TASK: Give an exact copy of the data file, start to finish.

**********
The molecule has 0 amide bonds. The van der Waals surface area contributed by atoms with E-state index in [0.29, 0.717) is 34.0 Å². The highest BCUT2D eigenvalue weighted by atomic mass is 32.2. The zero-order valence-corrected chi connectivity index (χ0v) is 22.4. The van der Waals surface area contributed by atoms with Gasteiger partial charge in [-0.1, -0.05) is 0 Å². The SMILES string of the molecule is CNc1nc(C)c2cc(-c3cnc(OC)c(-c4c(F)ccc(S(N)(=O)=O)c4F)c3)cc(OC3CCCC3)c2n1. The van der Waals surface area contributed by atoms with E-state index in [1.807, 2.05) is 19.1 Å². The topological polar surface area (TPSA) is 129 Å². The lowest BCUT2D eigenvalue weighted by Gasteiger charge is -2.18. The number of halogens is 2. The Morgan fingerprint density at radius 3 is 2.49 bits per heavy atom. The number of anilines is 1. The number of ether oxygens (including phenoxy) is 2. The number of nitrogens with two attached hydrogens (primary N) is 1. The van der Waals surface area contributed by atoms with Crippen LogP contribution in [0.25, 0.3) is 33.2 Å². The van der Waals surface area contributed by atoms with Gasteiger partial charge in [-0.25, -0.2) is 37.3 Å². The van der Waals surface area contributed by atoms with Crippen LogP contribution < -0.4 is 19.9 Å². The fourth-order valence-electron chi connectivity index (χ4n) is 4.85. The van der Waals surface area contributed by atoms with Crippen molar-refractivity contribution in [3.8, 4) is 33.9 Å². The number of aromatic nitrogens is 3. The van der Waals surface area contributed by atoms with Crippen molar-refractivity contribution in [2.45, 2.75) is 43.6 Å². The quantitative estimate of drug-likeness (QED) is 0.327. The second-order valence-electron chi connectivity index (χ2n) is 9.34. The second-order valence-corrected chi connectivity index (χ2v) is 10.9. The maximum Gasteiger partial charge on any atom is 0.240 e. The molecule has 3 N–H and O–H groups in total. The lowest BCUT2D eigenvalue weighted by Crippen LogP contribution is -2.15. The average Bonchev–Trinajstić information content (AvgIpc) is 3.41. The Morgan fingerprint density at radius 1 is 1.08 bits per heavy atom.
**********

The molecule has 0 amide bonds. The van der Waals surface area contributed by atoms with E-state index in [0.29, 0.717) is 34.0 Å². The highest BCUT2D eigenvalue weighted by atomic mass is 32.2. The zero-order valence-corrected chi connectivity index (χ0v) is 22.4. The van der Waals surface area contributed by atoms with Gasteiger partial charge in [-0.1, -0.05) is 0 Å². The SMILES string of the molecule is CNc1nc(C)c2cc(-c3cnc(OC)c(-c4c(F)ccc(S(N)(=O)=O)c4F)c3)cc(OC3CCCC3)c2n1. The van der Waals surface area contributed by atoms with E-state index in [1.807, 2.05) is 19.1 Å². The topological polar surface area (TPSA) is 129 Å². The lowest BCUT2D eigenvalue weighted by Gasteiger charge is -2.18. The number of halogens is 2. The Morgan fingerprint density at radius 3 is 2.49 bits per heavy atom. The number of anilines is 1. The number of ether oxygens (including phenoxy) is 2. The number of nitrogens with two attached hydrogens (primary N) is 1. The van der Waals surface area contributed by atoms with Crippen LogP contribution in [0.25, 0.3) is 33.2 Å². The van der Waals surface area contributed by atoms with Gasteiger partial charge in [-0.25, -0.2) is 37.3 Å². The van der Waals surface area contributed by atoms with Crippen LogP contribution < -0.4 is 19.9 Å². The fourth-order valence-electron chi connectivity index (χ4n) is 4.85. The van der Waals surface area contributed by atoms with Crippen molar-refractivity contribution in [3.8, 4) is 33.9 Å². The number of aromatic nitrogens is 3. The van der Waals surface area contributed by atoms with Crippen molar-refractivity contribution in [2.45, 2.75) is 43.6 Å². The quantitative estimate of drug-likeness (QED) is 0.327. The second-order valence-electron chi connectivity index (χ2n) is 9.34. The second-order valence-corrected chi connectivity index (χ2v) is 10.9. The maximum Gasteiger partial charge on any atom is 0.240 e. The molecule has 3 N–H and O–H groups in total. The lowest BCUT2D eigenvalue weighted by Crippen LogP contribution is -2.15. The average Bonchev–Trinajstić information content (AvgIpc) is 3.41. The Morgan fingerprint density at radius 1 is 1.08 bits per heavy atom.